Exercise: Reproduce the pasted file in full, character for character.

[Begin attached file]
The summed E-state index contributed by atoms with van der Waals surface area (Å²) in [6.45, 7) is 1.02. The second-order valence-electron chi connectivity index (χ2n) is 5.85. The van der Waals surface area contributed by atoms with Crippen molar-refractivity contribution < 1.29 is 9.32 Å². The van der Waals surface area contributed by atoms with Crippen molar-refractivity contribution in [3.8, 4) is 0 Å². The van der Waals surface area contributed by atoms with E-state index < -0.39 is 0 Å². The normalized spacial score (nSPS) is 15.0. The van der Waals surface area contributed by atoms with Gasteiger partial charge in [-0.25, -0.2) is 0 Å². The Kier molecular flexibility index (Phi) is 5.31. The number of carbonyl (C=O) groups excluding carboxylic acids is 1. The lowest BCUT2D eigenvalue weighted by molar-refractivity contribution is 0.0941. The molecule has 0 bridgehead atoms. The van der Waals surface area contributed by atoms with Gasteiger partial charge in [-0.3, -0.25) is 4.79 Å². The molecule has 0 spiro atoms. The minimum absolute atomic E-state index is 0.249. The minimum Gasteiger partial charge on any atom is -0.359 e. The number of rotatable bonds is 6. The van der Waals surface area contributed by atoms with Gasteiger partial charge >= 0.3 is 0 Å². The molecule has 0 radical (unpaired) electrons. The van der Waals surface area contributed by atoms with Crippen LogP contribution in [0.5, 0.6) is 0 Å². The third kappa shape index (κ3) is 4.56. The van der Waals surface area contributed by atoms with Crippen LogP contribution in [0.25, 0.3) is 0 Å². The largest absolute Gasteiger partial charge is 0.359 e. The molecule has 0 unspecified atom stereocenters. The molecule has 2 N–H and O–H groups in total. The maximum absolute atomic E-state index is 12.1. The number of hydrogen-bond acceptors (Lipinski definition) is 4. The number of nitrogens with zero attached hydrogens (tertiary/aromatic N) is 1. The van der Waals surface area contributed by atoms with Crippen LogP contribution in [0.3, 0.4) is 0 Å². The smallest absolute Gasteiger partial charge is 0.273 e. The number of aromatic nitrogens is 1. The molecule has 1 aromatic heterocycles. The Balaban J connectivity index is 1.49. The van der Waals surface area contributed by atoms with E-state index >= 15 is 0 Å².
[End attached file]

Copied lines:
The summed E-state index contributed by atoms with van der Waals surface area (Å²) in [6.45, 7) is 1.02. The second-order valence-electron chi connectivity index (χ2n) is 5.85. The van der Waals surface area contributed by atoms with Crippen molar-refractivity contribution < 1.29 is 9.32 Å². The van der Waals surface area contributed by atoms with Crippen molar-refractivity contribution in [3.8, 4) is 0 Å². The van der Waals surface area contributed by atoms with E-state index < -0.39 is 0 Å². The normalized spacial score (nSPS) is 15.0. The van der Waals surface area contributed by atoms with Gasteiger partial charge in [-0.25, -0.2) is 0 Å². The Kier molecular flexibility index (Phi) is 5.31. The number of carbonyl (C=O) groups excluding carboxylic acids is 1. The lowest BCUT2D eigenvalue weighted by molar-refractivity contribution is 0.0941. The molecule has 0 bridgehead atoms. The van der Waals surface area contributed by atoms with Gasteiger partial charge in [-0.3, -0.25) is 4.79 Å². The molecule has 0 spiro atoms. The minimum absolute atomic E-state index is 0.249. The minimum Gasteiger partial charge on any atom is -0.359 e. The number of rotatable bonds is 6. The van der Waals surface area contributed by atoms with Gasteiger partial charge >= 0.3 is 0 Å². The molecule has 0 radical (unpaired) electrons. The van der Waals surface area contributed by atoms with Crippen LogP contribution in [0.5, 0.6) is 0 Å². The third kappa shape index (κ3) is 4.56. The van der Waals surface area contributed by atoms with Crippen LogP contribution in [0.25, 0.3) is 0 Å². The largest absolute Gasteiger partial charge is 0.359 e. The molecule has 0 unspecified atom stereocenters. The molecule has 2 N–H and O–H groups in total. The maximum absolute atomic E-state index is 12.1. The number of hydrogen-bond acceptors (Lipinski definition) is 4. The number of nitrogens with zero attached hydrogens (tertiary/aromatic N) is 1. The van der Waals surface area contributed by atoms with Crippen LogP contribution in [0.3, 0.4) is 0 Å². The smallest absolute Gasteiger partial charge is 0.273 e. The number of aromatic nitrogens is 1. The molecule has 1 aromatic heterocycles. The Balaban J connectivity index is 1.49. The van der Waals surface area contributed by atoms with E-state index >= 15 is 0 Å².